Cuba: It’s more than cars!

By Muriel J. Smith 

(photos Tricia Curtin and Nancy Zockoll)

cars Indeed, they really are all there, those classic American-made cars of the 1950s. They’re all over the well paved and not so well paved roads of Cuba, and most of them are taxis.

There are thousands of them, all brightly painted, the sun bouncing off shiny chrome; all with their windows down…pre-air conditioning days, remember…their interiors either plush or vinyl cleverly patched or taped to look good, and who knows what under the hoods to keep them purring, or growling gently as they navigate the streets.  The cars presumably date back to the 1950s when they were new, Cuba and the USA were friends, and Cubans enjoyed a middle class status that enabled them to purchase foreign cars.  For good reason, most chose American rather than Russian vehicles, though some of them were also available during ‘the special period,’ the time in the 1960s when Russia was the alleged friend of Cuba. The vehicles have been handed down from father to son, and with an embargo prohibiting the import of car parts, have been kept in running condition through ingenuity and a strange conglomeration of makeshift and re-made parts.  Cuba is on good terms with Venezuela, so fuel for the vehicles is no problem. Nor do they spend a lot of time or effort on repairing windows that no longer rise or close, given those 90 degree sun-filled days.

But there’s so much more to Havana than cars.

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Posted: July 26th, 2016 | Author: | Filed under: Cuba, Monmouth County News | Tags: , , , , , , , , , | Comments Off on Cuba: It’s more than cars!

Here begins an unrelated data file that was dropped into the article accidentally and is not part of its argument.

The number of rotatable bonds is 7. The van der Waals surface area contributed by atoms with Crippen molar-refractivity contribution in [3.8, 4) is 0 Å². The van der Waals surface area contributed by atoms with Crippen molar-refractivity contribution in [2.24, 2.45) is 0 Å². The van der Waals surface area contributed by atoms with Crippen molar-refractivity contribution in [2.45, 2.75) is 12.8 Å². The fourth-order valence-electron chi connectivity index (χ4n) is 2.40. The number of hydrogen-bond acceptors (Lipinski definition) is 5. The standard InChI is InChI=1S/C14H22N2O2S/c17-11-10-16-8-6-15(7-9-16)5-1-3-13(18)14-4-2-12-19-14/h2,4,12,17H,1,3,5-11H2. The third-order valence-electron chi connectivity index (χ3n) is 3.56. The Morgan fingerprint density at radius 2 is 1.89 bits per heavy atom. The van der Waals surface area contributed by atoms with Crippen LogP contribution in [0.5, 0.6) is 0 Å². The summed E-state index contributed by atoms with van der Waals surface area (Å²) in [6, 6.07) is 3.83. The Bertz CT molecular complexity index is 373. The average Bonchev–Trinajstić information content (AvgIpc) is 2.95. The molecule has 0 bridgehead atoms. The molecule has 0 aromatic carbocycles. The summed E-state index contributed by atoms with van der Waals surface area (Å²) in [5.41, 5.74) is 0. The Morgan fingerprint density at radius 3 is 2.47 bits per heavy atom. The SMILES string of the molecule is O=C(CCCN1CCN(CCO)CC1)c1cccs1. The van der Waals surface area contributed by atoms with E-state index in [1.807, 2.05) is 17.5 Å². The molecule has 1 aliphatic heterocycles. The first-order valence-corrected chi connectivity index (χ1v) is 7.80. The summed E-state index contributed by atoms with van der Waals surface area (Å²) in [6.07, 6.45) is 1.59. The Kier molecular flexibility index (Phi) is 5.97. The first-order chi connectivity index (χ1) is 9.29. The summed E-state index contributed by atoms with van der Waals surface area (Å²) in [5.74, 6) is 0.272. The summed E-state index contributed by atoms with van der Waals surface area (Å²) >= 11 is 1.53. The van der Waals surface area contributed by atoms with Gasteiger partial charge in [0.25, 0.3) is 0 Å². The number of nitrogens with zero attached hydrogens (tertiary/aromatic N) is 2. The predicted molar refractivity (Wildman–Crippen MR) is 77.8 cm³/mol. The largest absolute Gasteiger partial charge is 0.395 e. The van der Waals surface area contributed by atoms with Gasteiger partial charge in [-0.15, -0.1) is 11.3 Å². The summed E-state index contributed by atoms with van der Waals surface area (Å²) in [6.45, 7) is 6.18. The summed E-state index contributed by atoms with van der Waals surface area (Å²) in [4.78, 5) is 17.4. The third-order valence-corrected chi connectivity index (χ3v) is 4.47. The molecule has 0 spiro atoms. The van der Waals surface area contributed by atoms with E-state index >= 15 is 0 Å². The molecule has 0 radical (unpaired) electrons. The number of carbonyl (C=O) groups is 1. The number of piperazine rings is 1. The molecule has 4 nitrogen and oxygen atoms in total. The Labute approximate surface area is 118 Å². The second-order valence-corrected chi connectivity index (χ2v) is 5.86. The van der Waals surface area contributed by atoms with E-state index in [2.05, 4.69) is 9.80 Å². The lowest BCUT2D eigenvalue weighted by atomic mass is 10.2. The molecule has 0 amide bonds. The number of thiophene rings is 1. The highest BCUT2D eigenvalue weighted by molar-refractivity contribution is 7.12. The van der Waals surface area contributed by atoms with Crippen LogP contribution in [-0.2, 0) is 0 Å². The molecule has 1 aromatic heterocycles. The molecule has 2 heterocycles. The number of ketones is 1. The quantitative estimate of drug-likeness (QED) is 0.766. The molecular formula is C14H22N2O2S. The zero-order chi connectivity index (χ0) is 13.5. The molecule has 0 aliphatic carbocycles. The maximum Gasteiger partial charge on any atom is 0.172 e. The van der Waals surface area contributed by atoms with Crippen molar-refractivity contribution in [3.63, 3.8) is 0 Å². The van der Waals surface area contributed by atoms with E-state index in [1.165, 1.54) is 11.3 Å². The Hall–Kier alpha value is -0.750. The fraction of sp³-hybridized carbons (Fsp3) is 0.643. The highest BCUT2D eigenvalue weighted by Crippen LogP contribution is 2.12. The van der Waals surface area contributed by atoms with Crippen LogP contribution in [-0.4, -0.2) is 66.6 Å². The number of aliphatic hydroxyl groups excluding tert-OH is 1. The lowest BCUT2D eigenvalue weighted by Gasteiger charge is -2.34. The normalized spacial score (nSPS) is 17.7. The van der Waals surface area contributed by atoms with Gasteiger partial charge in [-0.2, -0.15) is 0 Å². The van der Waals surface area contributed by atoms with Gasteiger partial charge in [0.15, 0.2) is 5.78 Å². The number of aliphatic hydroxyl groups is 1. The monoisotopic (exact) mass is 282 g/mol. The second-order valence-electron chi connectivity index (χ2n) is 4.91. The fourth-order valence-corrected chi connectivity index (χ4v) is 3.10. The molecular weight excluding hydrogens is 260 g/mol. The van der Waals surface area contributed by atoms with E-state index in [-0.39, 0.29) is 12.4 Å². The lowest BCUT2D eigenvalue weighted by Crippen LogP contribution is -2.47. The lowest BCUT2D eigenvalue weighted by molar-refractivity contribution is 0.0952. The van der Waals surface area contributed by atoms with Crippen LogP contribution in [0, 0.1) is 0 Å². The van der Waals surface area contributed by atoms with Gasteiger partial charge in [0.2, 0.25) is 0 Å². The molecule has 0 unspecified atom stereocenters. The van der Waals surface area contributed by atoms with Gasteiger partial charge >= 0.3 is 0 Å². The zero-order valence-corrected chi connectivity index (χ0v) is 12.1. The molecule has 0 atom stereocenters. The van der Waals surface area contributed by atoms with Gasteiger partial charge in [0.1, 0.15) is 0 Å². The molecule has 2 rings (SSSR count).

Five days in Cuba

By Muriel J. Smith

friendships1Perhaps the best solution to the problems between Cuba and the United States is to leave it up to the teenagers. Especially if they are teens like Catherine Curtin of Atlantic Highlands and Ava Zockoll of Bay Head.   Because while negotiations are going on at high levels between the bureaucrats of both nations, and compromise and trade-offs are slowly making it easier for Americans to travel there, 16-year old Catherine, a junior at Red Bank Catholic High School designed a week long stay in Cuba’s capital to interact with Cuban teens on the volleyball court. Eager to join her on the expedition were RBC’s girls’ volleyball team captain Zockoll, Ava’s mother, Nancy, and Catherine’s parents, Dan and Tricia Curtin. And me. The Curtins asked me to accompany them on the trip so I could report it for newspapers and magazines.

Life is certainly good.

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Posted: July 25th, 2016 | Author: | Filed under: Cuba, Monmouth County News | Tags: , , , , , , , , , , , | Comments Off on Five days in Cuba